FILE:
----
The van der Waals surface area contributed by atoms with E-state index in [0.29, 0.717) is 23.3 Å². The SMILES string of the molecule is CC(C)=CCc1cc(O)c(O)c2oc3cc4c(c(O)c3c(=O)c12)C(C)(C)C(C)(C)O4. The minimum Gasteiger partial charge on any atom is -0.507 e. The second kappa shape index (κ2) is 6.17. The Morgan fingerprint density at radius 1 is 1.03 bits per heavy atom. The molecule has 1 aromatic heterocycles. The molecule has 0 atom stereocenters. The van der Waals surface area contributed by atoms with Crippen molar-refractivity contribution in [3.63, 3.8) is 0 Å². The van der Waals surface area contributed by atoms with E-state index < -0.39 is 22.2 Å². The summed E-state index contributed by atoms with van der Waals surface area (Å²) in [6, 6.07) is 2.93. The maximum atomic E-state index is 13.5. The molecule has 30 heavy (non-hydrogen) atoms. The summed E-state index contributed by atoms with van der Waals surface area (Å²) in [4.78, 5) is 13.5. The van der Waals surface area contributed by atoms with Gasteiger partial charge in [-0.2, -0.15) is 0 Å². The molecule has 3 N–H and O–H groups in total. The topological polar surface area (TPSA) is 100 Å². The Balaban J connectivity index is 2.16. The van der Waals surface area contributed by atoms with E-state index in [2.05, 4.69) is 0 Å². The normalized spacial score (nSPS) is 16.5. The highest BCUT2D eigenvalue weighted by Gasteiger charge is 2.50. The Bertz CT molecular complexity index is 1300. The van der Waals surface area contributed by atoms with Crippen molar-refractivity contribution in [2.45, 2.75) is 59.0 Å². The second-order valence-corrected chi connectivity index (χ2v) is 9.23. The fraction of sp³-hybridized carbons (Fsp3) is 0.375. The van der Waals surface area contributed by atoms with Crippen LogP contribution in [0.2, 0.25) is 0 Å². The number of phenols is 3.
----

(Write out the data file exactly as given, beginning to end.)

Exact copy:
The van der Waals surface area contributed by atoms with E-state index in [0.29, 0.717) is 23.3 Å². The SMILES string of the molecule is CC(C)=CCc1cc(O)c(O)c2oc3cc4c(c(O)c3c(=O)c12)C(C)(C)C(C)(C)O4. The minimum Gasteiger partial charge on any atom is -0.507 e. The second kappa shape index (κ2) is 6.17. The Morgan fingerprint density at radius 1 is 1.03 bits per heavy atom. The molecule has 1 aromatic heterocycles. The molecule has 0 atom stereocenters. The van der Waals surface area contributed by atoms with Crippen molar-refractivity contribution in [3.63, 3.8) is 0 Å². The van der Waals surface area contributed by atoms with E-state index < -0.39 is 22.2 Å². The summed E-state index contributed by atoms with van der Waals surface area (Å²) in [6, 6.07) is 2.93. The maximum atomic E-state index is 13.5. The molecule has 30 heavy (non-hydrogen) atoms. The summed E-state index contributed by atoms with van der Waals surface area (Å²) in [4.78, 5) is 13.5. The van der Waals surface area contributed by atoms with Gasteiger partial charge in [-0.2, -0.15) is 0 Å². The molecule has 3 N–H and O–H groups in total. The topological polar surface area (TPSA) is 100 Å². The Balaban J connectivity index is 2.16. The van der Waals surface area contributed by atoms with E-state index in [2.05, 4.69) is 0 Å². The normalized spacial score (nSPS) is 16.5. The highest BCUT2D eigenvalue weighted by Gasteiger charge is 2.50. The Bertz CT molecular complexity index is 1300. The van der Waals surface area contributed by atoms with Crippen molar-refractivity contribution in [2.45, 2.75) is 59.0 Å². The second-order valence-corrected chi connectivity index (χ2v) is 9.23. The fraction of sp³-hybridized carbons (Fsp3) is 0.375. The van der Waals surface area contributed by atoms with Crippen LogP contribution in [0.2, 0.25) is 0 Å². The number of phenols is 3.